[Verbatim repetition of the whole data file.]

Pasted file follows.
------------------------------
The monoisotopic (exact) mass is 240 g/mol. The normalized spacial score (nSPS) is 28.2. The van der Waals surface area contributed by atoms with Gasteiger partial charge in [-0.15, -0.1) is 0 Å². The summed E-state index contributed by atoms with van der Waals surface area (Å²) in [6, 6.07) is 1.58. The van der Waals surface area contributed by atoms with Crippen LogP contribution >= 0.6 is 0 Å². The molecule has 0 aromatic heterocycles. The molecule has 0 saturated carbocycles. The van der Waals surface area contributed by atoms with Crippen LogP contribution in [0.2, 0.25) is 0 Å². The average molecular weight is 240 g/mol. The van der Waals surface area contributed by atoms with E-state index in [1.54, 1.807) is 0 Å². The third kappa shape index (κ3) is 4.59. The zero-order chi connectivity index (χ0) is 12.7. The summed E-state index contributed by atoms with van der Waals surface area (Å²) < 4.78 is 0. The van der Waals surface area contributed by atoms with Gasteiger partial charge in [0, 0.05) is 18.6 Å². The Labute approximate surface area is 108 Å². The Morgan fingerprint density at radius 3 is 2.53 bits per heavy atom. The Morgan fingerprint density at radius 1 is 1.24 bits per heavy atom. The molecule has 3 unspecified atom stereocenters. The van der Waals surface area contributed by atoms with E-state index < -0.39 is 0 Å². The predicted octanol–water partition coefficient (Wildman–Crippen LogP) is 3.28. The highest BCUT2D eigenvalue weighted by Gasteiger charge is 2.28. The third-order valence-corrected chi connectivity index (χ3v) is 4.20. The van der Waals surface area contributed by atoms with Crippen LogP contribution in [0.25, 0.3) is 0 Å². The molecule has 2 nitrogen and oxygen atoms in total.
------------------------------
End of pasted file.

The monoisotopic (exact) mass is 240 g/mol. The normalized spacial score (nSPS) is 28.2. The van der Waals surface area contributed by atoms with Gasteiger partial charge in [-0.15, -0.1) is 0 Å². The summed E-state index contributed by atoms with van der Waals surface area (Å²) in [6, 6.07) is 1.58. The van der Waals surface area contributed by atoms with Crippen LogP contribution >= 0.6 is 0 Å². The molecule has 0 aromatic heterocycles. The molecule has 0 saturated carbocycles. The van der Waals surface area contributed by atoms with Crippen LogP contribution in [0.2, 0.25) is 0 Å². The average molecular weight is 240 g/mol. The van der Waals surface area contributed by atoms with E-state index in [1.54, 1.807) is 0 Å². The third kappa shape index (κ3) is 4.59. The zero-order chi connectivity index (χ0) is 12.7. The summed E-state index contributed by atoms with van der Waals surface area (Å²) < 4.78 is 0. The van der Waals surface area contributed by atoms with Gasteiger partial charge in [0, 0.05) is 18.6 Å². The Labute approximate surface area is 108 Å². The Morgan fingerprint density at radius 3 is 2.53 bits per heavy atom. The Morgan fingerprint density at radius 1 is 1.24 bits per heavy atom. The molecule has 3 unspecified atom stereocenters. The van der Waals surface area contributed by atoms with E-state index < -0.39 is 0 Å². The predicted octanol–water partition coefficient (Wildman–Crippen LogP) is 3.28. The highest BCUT2D eigenvalue weighted by Gasteiger charge is 2.28. The third-order valence-corrected chi connectivity index (χ3v) is 4.20. The van der Waals surface area contributed by atoms with Crippen LogP contribution in [0.25, 0.3) is 0 Å². The molecule has 2 nitrogen and oxygen atoms in total.